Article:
CENTENNIAL (Web Desk) – A jury in the US state of Colorado has spared gunman James Holmes the death penalty for killing 12 people at a screening of a Batman film in 2012.

The 27-year-old entered a midnight showing of a Batman movie wearing a gas mask, helmet and body armor and shot dead a dozen people.

Last month, the panel of nine women and three men found the former neuroscience graduate student guilty on all counts related to the July 2012 massacre. They were not unanimous, however, on the death penalty, which means he will serve life in jail without the possibility of parole.

The defence team had argued that the former neuroscience graduate student, now 27, was insane at the time.

The jury agreed with prosecutors that Holmes, though mentally ill, was responsible for his actions. But it was not unanimous on the death penalty.

That lack of agreement meant the jury accepted he would receive an automatic life sentence without parole.

The decision of the jury – a panel of nine women and three men – was revealed by Judge Carlos Samour in a courtroom in the city of Centennial on Friday.


On each count, he read, the panel had been unable to agree that Holmes should be executed by lethal injection, and that they understood that as a result, the court will impose a sentence of life imprisonment.

Holmes showed no reaction, staring straight ahead, hands in pockets.

The verdict brings to an end a long-delayed, lengthy, and high-profile trial just a little more than three years after Holmes’ rampage in a suburban Denver multiplex put a spotlight on gun control, mental illness and security in public spaces.

The jury already convicted him on all charges from the July 20, 2012 mass shooting at the showing of “The Dark Knight Rises” in Aurora. Seventy people were also wounded in the attack.


Prosecutors say Holmes aimed to slaughter all 400 theater goers. But he failed to kill more, they said, in part because a drum magazine he had bought to boost his firepower jammed.

The proceedings against Holmes began in late April and reached penalty phase closing arguments on Thursday after 60 days of trial, 306 witnesses, and the introduction of nearly 2,700 pieces of evidence.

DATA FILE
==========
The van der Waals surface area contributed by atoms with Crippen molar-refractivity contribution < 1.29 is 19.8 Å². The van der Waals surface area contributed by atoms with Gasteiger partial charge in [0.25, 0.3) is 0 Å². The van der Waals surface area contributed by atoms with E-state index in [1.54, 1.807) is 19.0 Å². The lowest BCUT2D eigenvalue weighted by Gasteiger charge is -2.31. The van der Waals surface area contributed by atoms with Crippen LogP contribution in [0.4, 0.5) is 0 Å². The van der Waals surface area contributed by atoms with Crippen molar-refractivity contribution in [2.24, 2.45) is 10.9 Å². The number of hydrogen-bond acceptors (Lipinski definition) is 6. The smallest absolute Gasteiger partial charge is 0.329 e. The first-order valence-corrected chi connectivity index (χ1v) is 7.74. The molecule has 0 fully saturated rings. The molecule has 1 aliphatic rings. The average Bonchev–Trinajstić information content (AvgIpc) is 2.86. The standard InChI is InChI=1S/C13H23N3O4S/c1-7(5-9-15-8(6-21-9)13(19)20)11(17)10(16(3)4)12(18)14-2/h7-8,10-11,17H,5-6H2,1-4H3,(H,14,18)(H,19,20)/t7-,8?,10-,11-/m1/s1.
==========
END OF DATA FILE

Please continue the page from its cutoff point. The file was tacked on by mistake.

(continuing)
In his speech to the jury, District Attorney George Brauchler said justice for Holmes meant execution for the “horror and evil” he wrought inside the crowded cinema.

During the trial, dozens of wounded survivors testified about how they had tried to hide from the gunman’s hail of bullets, some of them steel-penetrating rounds, or stumbled over the bodies of loved ones as they tried to flee.


Defense lawyer Tamara Brady had stressed that Holmes had no previous criminal record. She had asked jurors whether they were ready to sign the death warrant of a mentally ill person and said they would have to live with the decision for the rest of their lives.

While the jury rejected Holmes’ plea of insanity, Brady said all the doctors the panel had heard from in court had agreed that he was seriously mentally ill.


The defense said he suffers schizophrenia, and that his “aloof or distracted” demeanor was caused by anti-psychosis drugs that treat, but do not cure, the disease.

As the verdict was read out, Holmes’ mother Arlene leaned her head against her husband’s shoulder and began sobbing, the BBC reported.

Ashley Moser, whose six-year-old daughter died in the attack and who was herself paralysed, shook her head and then slowly leaned it against the wheelchair of another paralysed victim.


District Attorney George Brauchler said: “I still think death is justice for what that guy did, but the system said otherwise. I honour that, and I’ll respect that outcome.”

During his three-month trial, Holmes declined to testify in his own defence or to make a statement expressing his remorse.

The sentence is expected to be imposed formally at a later hearing.

James Holmes was considered a quiet young man before the attack. He had been studying for a PhD in neuroscience at the University of Colorado at Denver, although he was about to quit.

“He basically was socially awkward, but not to the degree that would warrant suspicion of mass murder or any atrocity of this magnitude,” said Billy Kromka, a research assistant at a lab where he spent several months.

On 20 July 2012, Holmes slipped into a midnight screening of Batman film The Dark Knight Rises armed with an assault rifle, a shotgun and a pistol. He threw smoke canisters and shot at people trying to escape.